Heidi Schreck's first full-length New York production peels the hardened hide of history off a corner of life in turn-of-the-century England – the turn of the 15th century, that is. It was a time when people with delusions and hallucinations were venerated as mystics and saints (rather like now), and when mobs, egged on by the priesthood, burned religious heretics at the stake – also pretty much just like some parts of the world today.
Ms. Schreck, a well-known downtown performer, has based her script very loosely on The Book of Margery Kempe, sometimes considered the first autobiography in English. Kempe was a middle class wife and mother who ran a brewery and had a vision of Jesus around the time of the birth of her first baby. The story focuses on her inner battle to keep herself spiritually "clean" despite being a married woman. She wanted to be a saint in the way a reality show participant wants to become a celebrity, but she lived under the scrutiny of an intolerant orthodoxy that forbade women from preaching, among other strictures.
Ms. Schreck's characters speak in a colloquial, mostly naturalistic American idiom, a good choice for two reasons. First, her 600-year-old story resounds powerfully into our own times. Second, the blunt language creates an immediacy which, juxtaposed with a whiff of the supernatural, forms a close, magnetic atmosphere.
At the same time, director Leigh Silverman and set designer Rachel Hauck make effective use of the Ohio Theatre's deep, decaying-church-like space. The baby spends most of the play in a cradle suspended high above stage right, rocked via a pulley operated by the Nurse (a funny and touching Tricia Rodley). Characters enter from unexpected angles. Solid-looking tables and benches and an overall brownness evoke the deadly inflexibility of the ruling religious authorities. Candlelight and Theresa Squire's rich, rough costumes create an effectively Medieval feeling.
A blustery Darren Goldstein plays Margery's longsuffering husband John with admirable balance, measuring an old-time male sense of privilege against a genuine love – both affectionate and carnal – for his sexy wife. Jeremy Shamos and Will Rogers are respectively sympathetic and darkly funny as the cautiously heretical Father Thomas and the earnest youth Jacob, two searchers who fall into Margery's charismatic orbit. Margery herself (Sofia Jean Gomez) has a charming late scene with the wonderful Marylouise Burke, who plays the elder mystic Juliana of Norwich with equal parts holy panache and down-home friendliness, a wise old spiritualist and a sweet old coot.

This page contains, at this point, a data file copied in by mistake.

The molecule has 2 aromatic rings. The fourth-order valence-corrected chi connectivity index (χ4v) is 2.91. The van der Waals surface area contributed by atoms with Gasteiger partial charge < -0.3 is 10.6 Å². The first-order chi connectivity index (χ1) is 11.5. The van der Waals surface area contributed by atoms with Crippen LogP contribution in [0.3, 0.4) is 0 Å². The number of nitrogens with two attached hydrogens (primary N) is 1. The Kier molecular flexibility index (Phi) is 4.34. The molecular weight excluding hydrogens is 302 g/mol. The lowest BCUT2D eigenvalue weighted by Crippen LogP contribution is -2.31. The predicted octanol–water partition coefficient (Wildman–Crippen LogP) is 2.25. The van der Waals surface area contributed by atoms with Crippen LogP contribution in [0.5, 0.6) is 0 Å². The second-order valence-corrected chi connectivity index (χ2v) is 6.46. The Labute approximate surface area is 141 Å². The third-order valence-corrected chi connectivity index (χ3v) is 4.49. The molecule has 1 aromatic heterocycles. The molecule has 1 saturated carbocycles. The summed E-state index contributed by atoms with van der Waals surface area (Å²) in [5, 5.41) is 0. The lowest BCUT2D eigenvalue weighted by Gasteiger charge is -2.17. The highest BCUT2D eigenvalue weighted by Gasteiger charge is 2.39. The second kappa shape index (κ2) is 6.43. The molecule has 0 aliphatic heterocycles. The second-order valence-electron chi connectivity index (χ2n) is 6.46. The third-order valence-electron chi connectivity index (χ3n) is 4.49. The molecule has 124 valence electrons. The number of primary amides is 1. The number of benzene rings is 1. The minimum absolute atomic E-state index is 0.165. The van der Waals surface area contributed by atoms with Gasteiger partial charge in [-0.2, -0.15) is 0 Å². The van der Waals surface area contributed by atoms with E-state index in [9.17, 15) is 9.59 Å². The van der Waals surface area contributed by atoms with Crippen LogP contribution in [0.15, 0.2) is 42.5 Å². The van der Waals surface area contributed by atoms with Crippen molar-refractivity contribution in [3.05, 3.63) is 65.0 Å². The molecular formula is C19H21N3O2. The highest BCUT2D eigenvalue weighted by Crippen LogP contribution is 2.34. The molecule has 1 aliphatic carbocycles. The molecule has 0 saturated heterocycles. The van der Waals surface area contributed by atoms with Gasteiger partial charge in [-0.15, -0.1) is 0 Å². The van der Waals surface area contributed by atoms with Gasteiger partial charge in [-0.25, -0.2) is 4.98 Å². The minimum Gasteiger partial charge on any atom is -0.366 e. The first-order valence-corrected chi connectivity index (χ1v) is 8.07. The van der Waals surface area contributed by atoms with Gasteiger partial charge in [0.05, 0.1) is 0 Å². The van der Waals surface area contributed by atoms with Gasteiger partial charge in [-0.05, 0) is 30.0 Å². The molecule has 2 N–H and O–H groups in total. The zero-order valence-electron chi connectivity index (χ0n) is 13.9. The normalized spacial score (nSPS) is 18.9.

But the play belongs proudly to Margery, and we left the theater feeling that we personally knew this complex and fascinating woman. Ms. Gomez gives a suitably dangerous and sometimes screamingly funny performance. Put simply, she plays the hell out of her, and with a terrifying Hell (along with Purgatory and Heaven) ever-present in the anxieties of the age, this feels like exactly the Margery we ought to have. One can read a proto-feminist strand into this lusty and freethinking depiction of the character, but any sense of anachronism is made palatable – fun, in fact – by the script's unabashed honesty. The comic dialogue and the flow from scene to scene feel effortless.
The second star of the show, besides Ms. Gomez, is the language. Ms. Schreck cleverly fuses modern talk with old topics, and old phrasing creeps in at times like words from an ancestral tongue. In one of Margery's many manic moods, toying with her husband she mimes stabbing him with her keys, then bursts out,
"I'm teasing you! Don't look at me like that. I'm going to open the pantry with these and then I'll make us Fritters. Yum! I'll take yolks of eggs, add flour and ale and stir it together till it be thick. Then I'll take pared apples, cut them thin like wafers, lay them in the batter, fry them in butter and serve them forth!"
When, charmed in spite of himself, John embraces her, she grows suddenly serious: "John. We sin too much."
The urge to be and do good versus the lustiness of the human animal – it's the same basic struggle, whether couched in centuries-old religious doctrine or modern secular morality. With a firm hand steering her characters through their struggles, Ms. Schreck transports us to a distant but not so different world. Haunted House or Tunnel of Love? The creatures lurking within can be one and the same.
Creature runs through Nov. 21 at the Ohio Theatre. For tickets please visit Theatermania or call 866-811-4111. For more information and group rates call 646-336-8077.
Photos by Jim Baldassare.Powered by Sidelines